‭‭Psalms‬ ‭22:1-31‬ ‭ESV‬‬
https://www.bible.com/59/psa.22.1-31.esv

Holy Week: Good Friday

Day 6: Good Friday’s Trial, Crucifixion, Death, Burial

Crucifixion

 “The Crucifixion” by Bartolomeo Suardi (1515). DEA / G. CIGOLINI / Getty Images

Good Friday is the most difficult day of Passion Week. Christ’s journey turned treacherous and acutely painful in these final hours leading to his death.

According to Scripture, Judas Iscariot, the disciple who had betrayed Jesus, was overcome with remorse and hanged himself early Friday morning.

Meanwhile, before the third hour (9 a.m.), Jesus endured the shame of false accusations, condemnation, mockery, beatings, and abandonment. After multiple unlawful trials, he was sentenced to death by crucifixion, one of the most horrible and disgraceful methods of capital punishment.

Before Christ was led away, soldiers spit on him, tormented and mocked him, and pierced him with a crown of thorns. Then Jesus carried his own cross to Calvary where, again, he was mocked and insulted as Roman soldiers nailed him to the wooden cross.

Jesus spoke seven final statements from the cross. His first words were, “Father, forgive them, for they do not know what they are doing.” (Luke 23:34, NIV). His last were, “Father, into your hands I commit my spirit.” (Luke 23:46, NIV)

Then, about the ninth hour (3 p.m.), Jesus breathed his last and died.

By 6 p.m. Friday evening, Nicodemus and Joseph of Arimathea, took Jesus’ body down from the cross and lay it in a tomb.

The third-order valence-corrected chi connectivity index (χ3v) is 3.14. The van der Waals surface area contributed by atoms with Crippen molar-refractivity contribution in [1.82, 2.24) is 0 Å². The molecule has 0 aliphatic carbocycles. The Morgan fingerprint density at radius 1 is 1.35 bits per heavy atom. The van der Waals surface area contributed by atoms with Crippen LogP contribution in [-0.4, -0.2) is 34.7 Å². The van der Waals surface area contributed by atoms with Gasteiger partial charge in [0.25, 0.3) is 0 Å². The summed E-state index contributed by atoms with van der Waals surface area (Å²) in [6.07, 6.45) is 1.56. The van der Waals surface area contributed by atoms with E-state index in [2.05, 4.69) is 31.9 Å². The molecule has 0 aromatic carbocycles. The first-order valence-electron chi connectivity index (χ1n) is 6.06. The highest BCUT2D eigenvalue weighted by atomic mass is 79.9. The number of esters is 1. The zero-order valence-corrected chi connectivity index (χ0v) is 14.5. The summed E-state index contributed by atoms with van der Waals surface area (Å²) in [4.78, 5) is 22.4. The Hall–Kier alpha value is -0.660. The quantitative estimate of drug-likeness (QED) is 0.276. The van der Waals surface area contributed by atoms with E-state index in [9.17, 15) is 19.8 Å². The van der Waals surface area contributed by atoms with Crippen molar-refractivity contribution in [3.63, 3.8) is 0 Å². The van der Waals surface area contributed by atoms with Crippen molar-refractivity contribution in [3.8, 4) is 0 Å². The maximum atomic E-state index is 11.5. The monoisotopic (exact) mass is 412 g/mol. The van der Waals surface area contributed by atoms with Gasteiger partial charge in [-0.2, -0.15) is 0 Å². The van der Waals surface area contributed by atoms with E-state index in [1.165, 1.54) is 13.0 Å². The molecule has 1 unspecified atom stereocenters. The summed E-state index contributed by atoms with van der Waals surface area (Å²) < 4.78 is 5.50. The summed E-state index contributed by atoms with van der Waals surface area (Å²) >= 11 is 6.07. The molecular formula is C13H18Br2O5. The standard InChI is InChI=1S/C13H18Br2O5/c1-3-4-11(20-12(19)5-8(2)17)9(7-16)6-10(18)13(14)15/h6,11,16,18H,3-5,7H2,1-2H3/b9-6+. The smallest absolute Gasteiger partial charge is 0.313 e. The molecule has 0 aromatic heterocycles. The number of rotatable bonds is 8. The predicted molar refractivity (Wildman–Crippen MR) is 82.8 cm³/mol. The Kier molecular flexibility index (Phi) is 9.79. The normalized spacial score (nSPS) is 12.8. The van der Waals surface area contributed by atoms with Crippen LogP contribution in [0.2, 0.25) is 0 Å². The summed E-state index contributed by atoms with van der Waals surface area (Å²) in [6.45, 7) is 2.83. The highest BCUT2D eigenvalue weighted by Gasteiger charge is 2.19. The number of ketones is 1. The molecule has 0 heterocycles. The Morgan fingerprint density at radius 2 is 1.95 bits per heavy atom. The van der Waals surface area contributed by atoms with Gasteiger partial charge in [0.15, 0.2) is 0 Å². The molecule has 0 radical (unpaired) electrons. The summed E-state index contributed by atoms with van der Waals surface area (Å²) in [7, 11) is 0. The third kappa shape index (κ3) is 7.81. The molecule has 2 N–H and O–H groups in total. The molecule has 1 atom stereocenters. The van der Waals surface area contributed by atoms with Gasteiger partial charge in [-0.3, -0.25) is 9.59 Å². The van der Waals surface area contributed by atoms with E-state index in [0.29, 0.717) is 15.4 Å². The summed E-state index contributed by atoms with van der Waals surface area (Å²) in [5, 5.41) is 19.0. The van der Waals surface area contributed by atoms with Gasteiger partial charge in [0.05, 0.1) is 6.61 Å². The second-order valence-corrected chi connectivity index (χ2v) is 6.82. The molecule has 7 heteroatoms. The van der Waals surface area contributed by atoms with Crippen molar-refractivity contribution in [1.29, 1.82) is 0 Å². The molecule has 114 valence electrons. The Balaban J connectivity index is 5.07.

• Friday’s events are recorded in Matthew 27:1-62, Mark 15:1-47, Luke 22:63-23:56, and John 18:28-19:37.

Holy Week: Last Supper

Day 5: Thursday’s Passover, Last Supper

The Last Supper

 ‘The Last Supper’ by Leonardo Da Vinci. Leemage/UIG via Getty Images

Holy Week takes a somber turn on Thursday.

From Bethany Jesus sent Peter and John ahead to the Upper Room in Jerusalem to make the preparations for the Passover Feast. That evening after sunset, Jesus washed the feet of his disciples as they prepared to share in the Passover. By performing this humble act of service, Jesus demonstrated by example how believers are to love one another. Today, many churches practice foot-washing ceremonies as a part of their Maundy Thursday services.

Then Jesus shared the feast of Passover with his disciples saying, “I have been very eager to eat this Passover meal with you before my suffering begins. For I tell you now that I won’t eat this meal again until its meaning is fulfilled in the Kingdom of God.” (Luke 22:15-16, NLT)

As the Lamb of God, Jesus was about to fulfill the meaning of the Passover by giving his body to be broken and his blood to be shed in sacrifice, freeing us from sin and death. During this Last Supper, Jesus established the Lord’s Supper, or Communion, instructing his followers to continually remember his sacrifice by sharing in the elements of bread and wine (Luke 22:19-20).

Later Jesus and the disciples left the Upper Room and went to the Garden of Gethsemane, where Jesus prayed in agony to God the Father. Luke’s Gospel says “his sweat became like great drops of blood falling down to the ground.” (Luke 22:44, ESV)